FerroSilva develops innovative way to produce fossil-free sponge iron
FerroSilva — a joint initiative between KTH Royal Institute of Technology, Chalmers University of Technology, Ovako, Sveaskog, and several other organisations — has developed an innovative manufacturing process for fossil-free sponge iron
Discussions over hydrogen-based methods have dominated the fossil-free sponge iron sector over the past years. FerroSilva, however, says that the hydrogen-based approach has difficulty progressing past the experimental stage due to the lack of technical maturity of electrolyses and issues in maintaining heat balance during the reduction process.
The initiative argues that the popular hydrogen-based approach consumes a significant amount of electricity. Ovako senior advisor Göran Nyström said the new process needed less than a tenth of the electricity per tonne of the finished product compared to its hydrogen-based counterpart. Nyström also said the new process mostly used energy from gasified forest residues.
Initiated in 2020, the FerroSilva project produces biomass gas from forest byproducts, such as chipped branches and tops. It dries the chips and gasifies them in a fluidized bed to produce a cleaned form called synthetic natural gas (syngas).
The syngas produced by FerroSilva has similar carbon monoxide and hydrogen compositions to reformed natural gas. It allows the project to conduct iron ore pellet reduction via a regular shaft furnace process.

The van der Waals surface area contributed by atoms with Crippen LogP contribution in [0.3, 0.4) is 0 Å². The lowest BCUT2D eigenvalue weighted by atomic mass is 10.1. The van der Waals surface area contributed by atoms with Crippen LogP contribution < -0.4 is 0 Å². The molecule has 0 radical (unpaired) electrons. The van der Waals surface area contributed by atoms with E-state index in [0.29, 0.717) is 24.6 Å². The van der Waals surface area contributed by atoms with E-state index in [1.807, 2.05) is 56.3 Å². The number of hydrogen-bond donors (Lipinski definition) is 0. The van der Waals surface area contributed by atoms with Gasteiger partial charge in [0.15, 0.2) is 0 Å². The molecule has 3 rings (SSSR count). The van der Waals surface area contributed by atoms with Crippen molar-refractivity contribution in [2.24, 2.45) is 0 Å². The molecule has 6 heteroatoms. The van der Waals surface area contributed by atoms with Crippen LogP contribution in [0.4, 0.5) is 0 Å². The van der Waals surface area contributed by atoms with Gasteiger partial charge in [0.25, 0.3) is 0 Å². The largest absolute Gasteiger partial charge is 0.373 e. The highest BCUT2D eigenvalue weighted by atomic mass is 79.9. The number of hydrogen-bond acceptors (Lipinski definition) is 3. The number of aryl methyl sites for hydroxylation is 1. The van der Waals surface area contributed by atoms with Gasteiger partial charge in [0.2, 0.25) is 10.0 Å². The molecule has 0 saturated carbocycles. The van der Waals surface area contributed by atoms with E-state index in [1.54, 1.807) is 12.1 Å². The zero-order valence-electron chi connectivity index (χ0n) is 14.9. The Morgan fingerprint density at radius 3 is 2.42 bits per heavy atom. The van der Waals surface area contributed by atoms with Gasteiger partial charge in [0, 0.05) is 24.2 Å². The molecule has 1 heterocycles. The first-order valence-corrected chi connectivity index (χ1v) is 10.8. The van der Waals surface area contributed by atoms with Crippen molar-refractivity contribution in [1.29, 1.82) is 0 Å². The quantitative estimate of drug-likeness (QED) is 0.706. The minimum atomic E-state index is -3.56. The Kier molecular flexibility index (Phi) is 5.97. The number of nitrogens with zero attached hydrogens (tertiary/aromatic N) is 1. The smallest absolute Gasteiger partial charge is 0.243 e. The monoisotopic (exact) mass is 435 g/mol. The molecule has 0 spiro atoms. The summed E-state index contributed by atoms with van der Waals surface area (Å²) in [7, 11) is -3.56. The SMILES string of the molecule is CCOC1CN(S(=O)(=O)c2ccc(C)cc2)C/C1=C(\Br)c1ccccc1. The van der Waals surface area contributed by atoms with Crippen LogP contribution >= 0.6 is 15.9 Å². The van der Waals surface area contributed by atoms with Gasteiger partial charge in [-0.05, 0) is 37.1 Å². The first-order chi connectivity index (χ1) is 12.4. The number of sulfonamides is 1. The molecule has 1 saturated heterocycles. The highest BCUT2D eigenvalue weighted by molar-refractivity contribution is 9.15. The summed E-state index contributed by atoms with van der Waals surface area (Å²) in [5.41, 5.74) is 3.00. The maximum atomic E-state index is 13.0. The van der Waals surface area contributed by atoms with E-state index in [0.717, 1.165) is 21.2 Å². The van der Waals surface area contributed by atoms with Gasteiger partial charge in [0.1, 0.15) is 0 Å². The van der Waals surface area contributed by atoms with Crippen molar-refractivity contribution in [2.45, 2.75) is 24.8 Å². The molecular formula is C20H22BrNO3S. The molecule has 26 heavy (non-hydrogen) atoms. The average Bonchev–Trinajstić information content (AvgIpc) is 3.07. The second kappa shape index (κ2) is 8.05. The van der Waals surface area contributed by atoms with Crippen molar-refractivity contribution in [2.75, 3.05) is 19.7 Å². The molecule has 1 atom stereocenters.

FerroSilva’s feasibility study last autumn revealed that the new method would be cheaper than other initiatives to make green sponge iron in Europe. This method is suitable for commercial sponge iron manufacturing in countries with “good access” to biomass.
The project’s energy-efficient manufacturing process also generates several industrial inputs, including biochar and biogenic carbon dioxide. Biogenic carbon dioxide is a material for electro fuel production, which is expected to contribute significantly to the sustainable transport industry.
“In addition, there are letters of intent with OX2 and Linde for parts of our future production of liquid biogenic carbon dioxide,” Nyström said.
The project plans to construct its first factory at Ovako’s Hofors plant, aiming to start production in 2026 with a production capacity of 50,000 tonnes per year. FerroSilva has signed a letter of intent with Sveaskog for its input materials.
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